Research student, School of English, Communication and Philosophy
I’m a PhD student at the Centre for Language and Communication Research, working on legal-lay communication in domestic abuse policing. My thesis centres on police-victim interactions at the scene during first response call-outs in England and Wales. The study draws from a relatively new policing technology, body-worn video.
I graduated from Queen’s University Belfast with a BA Honours in English in 2007 and an MA with distinction in Linguistics in 2008. After a hiatus from academia, during which I worked abroad in a variety of countries and industries, I graduated from Aston University in 2017 with an MSc with distinction in Forensic Linguistics.
My research interests converge on interactions in institutional contexts, with a broad focus on pragmatics, power and gender. I’m particularly interested in legal-lay communication in various settings, including investigative interviews, emergency calls and criminal trials. My current study of domestic abuse call-out interactions takes a conversation-analytic approach, informed by ethnographic research, to explore the interpersonal work done by both police and alleged victims at the scene.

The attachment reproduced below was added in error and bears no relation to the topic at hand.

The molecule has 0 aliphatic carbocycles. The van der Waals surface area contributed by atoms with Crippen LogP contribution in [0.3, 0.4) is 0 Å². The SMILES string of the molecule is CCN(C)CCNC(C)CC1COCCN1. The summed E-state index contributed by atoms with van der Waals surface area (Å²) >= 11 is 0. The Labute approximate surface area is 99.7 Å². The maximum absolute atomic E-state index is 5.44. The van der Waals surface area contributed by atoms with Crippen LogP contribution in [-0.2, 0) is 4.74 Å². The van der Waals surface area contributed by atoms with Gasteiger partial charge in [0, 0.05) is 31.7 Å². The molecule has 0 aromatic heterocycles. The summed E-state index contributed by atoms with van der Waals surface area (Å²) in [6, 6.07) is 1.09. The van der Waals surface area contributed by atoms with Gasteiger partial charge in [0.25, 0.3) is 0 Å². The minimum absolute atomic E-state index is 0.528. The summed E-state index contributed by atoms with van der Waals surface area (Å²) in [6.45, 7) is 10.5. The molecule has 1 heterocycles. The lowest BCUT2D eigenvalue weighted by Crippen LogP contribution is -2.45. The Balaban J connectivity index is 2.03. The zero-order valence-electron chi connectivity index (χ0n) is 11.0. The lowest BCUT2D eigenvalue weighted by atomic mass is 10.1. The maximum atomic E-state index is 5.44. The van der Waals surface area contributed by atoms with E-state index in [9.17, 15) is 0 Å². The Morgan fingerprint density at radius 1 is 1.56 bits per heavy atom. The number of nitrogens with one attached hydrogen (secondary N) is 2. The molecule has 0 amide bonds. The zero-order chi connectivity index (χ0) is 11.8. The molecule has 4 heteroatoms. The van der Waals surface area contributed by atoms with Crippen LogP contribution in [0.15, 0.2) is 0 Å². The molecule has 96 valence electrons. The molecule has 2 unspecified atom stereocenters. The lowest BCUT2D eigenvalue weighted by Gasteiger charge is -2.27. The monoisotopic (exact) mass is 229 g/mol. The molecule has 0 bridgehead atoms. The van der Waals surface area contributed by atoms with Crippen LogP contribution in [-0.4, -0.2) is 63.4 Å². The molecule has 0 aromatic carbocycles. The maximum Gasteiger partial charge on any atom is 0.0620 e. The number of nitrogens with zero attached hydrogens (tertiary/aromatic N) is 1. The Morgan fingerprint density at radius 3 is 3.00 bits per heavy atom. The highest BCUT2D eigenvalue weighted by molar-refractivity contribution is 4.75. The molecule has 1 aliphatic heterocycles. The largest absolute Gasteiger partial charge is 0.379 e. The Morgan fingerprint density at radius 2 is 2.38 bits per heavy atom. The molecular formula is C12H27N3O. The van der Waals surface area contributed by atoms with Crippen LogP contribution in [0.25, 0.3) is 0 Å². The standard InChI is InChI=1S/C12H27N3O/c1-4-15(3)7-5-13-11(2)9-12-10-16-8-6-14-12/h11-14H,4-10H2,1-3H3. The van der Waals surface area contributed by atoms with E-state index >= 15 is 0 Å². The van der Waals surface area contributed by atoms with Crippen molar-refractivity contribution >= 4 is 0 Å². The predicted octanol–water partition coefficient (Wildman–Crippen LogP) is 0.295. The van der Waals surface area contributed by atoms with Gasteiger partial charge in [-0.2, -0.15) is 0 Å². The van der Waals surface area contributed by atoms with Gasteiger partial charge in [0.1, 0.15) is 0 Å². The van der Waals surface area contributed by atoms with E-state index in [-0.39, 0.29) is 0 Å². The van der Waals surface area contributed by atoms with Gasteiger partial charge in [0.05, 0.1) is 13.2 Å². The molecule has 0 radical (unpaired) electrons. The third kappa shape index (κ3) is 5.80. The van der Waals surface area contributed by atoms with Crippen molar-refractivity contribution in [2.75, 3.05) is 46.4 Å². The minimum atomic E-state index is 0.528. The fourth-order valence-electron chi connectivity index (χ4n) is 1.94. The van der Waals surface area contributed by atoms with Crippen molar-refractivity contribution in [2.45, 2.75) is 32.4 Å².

My PhD research is funded by the ESRC Wales Doctoral Training Partnership.
I was a seminar Instructor in English and Applied Linguistics at De La Salle University Manila for two years, from 2010 to 2012. I taught English for the purpose of writing up research.